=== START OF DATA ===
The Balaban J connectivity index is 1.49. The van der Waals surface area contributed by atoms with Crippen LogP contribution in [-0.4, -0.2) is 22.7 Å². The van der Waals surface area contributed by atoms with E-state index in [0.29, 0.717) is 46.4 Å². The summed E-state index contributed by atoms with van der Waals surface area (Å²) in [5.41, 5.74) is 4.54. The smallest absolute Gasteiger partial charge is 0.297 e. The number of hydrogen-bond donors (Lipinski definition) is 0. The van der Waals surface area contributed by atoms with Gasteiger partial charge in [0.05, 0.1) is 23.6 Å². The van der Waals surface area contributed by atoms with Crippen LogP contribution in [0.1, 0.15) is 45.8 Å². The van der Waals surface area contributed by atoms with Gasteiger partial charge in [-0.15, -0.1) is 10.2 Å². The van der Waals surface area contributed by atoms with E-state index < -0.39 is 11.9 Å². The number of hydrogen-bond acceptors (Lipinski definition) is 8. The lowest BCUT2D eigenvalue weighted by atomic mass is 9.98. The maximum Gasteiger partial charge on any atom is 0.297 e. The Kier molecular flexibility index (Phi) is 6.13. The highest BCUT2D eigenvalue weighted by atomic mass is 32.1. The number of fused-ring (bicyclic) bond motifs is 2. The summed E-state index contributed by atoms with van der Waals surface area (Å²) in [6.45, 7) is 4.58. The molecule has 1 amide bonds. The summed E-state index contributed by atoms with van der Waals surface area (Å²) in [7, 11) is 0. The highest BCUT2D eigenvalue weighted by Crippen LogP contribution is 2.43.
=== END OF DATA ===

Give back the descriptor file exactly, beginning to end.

The Balaban J connectivity index is 1.49. The van der Waals surface area contributed by atoms with Crippen LogP contribution in [-0.4, -0.2) is 22.7 Å². The van der Waals surface area contributed by atoms with E-state index in [0.29, 0.717) is 46.4 Å². The summed E-state index contributed by atoms with van der Waals surface area (Å²) in [5.41, 5.74) is 4.54. The smallest absolute Gasteiger partial charge is 0.297 e. The number of hydrogen-bond donors (Lipinski definition) is 0. The van der Waals surface area contributed by atoms with Gasteiger partial charge in [0.05, 0.1) is 23.6 Å². The van der Waals surface area contributed by atoms with Crippen LogP contribution in [0.1, 0.15) is 45.8 Å². The van der Waals surface area contributed by atoms with Gasteiger partial charge in [-0.15, -0.1) is 10.2 Å². The van der Waals surface area contributed by atoms with E-state index < -0.39 is 11.9 Å². The number of hydrogen-bond acceptors (Lipinski definition) is 8. The lowest BCUT2D eigenvalue weighted by atomic mass is 9.98. The maximum Gasteiger partial charge on any atom is 0.297 e. The Kier molecular flexibility index (Phi) is 6.13. The highest BCUT2D eigenvalue weighted by atomic mass is 32.1. The number of fused-ring (bicyclic) bond motifs is 2. The summed E-state index contributed by atoms with van der Waals surface area (Å²) in [6.45, 7) is 4.58. The molecule has 1 amide bonds. The summed E-state index contributed by atoms with van der Waals surface area (Å²) in [7, 11) is 0. The highest BCUT2D eigenvalue weighted by Crippen LogP contribution is 2.43.